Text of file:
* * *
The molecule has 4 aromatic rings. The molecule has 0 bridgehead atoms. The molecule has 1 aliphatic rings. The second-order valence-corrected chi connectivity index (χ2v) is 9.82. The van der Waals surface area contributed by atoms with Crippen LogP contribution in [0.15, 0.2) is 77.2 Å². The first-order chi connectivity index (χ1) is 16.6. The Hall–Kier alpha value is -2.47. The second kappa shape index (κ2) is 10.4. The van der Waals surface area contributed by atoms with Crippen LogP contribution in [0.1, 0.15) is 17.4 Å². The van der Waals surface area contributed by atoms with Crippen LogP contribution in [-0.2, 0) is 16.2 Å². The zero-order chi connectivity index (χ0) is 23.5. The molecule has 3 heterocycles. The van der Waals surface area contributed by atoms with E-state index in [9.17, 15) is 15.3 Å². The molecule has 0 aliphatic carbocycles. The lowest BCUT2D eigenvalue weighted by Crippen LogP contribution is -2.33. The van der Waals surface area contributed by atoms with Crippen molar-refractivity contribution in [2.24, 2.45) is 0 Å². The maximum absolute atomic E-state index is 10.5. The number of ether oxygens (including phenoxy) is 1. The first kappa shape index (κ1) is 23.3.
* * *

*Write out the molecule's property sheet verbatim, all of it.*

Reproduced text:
The molecule has 4 aromatic rings. The molecule has 0 bridgehead atoms. The molecule has 1 aliphatic rings. The second-order valence-corrected chi connectivity index (χ2v) is 9.82. The van der Waals surface area contributed by atoms with Crippen LogP contribution in [0.15, 0.2) is 77.2 Å². The first-order chi connectivity index (χ1) is 16.6. The Hall–Kier alpha value is -2.47. The second kappa shape index (κ2) is 10.4. The van der Waals surface area contributed by atoms with Crippen LogP contribution in [0.1, 0.15) is 17.4 Å². The van der Waals surface area contributed by atoms with Crippen LogP contribution in [-0.2, 0) is 16.2 Å². The zero-order chi connectivity index (χ0) is 23.5. The molecule has 3 heterocycles. The van der Waals surface area contributed by atoms with E-state index in [9.17, 15) is 15.3 Å². The molecule has 0 aliphatic carbocycles. The lowest BCUT2D eigenvalue weighted by Crippen LogP contribution is -2.33. The van der Waals surface area contributed by atoms with Crippen molar-refractivity contribution in [2.24, 2.45) is 0 Å². The maximum absolute atomic E-state index is 10.5. The number of ether oxygens (including phenoxy) is 1. The first kappa shape index (κ1) is 23.3.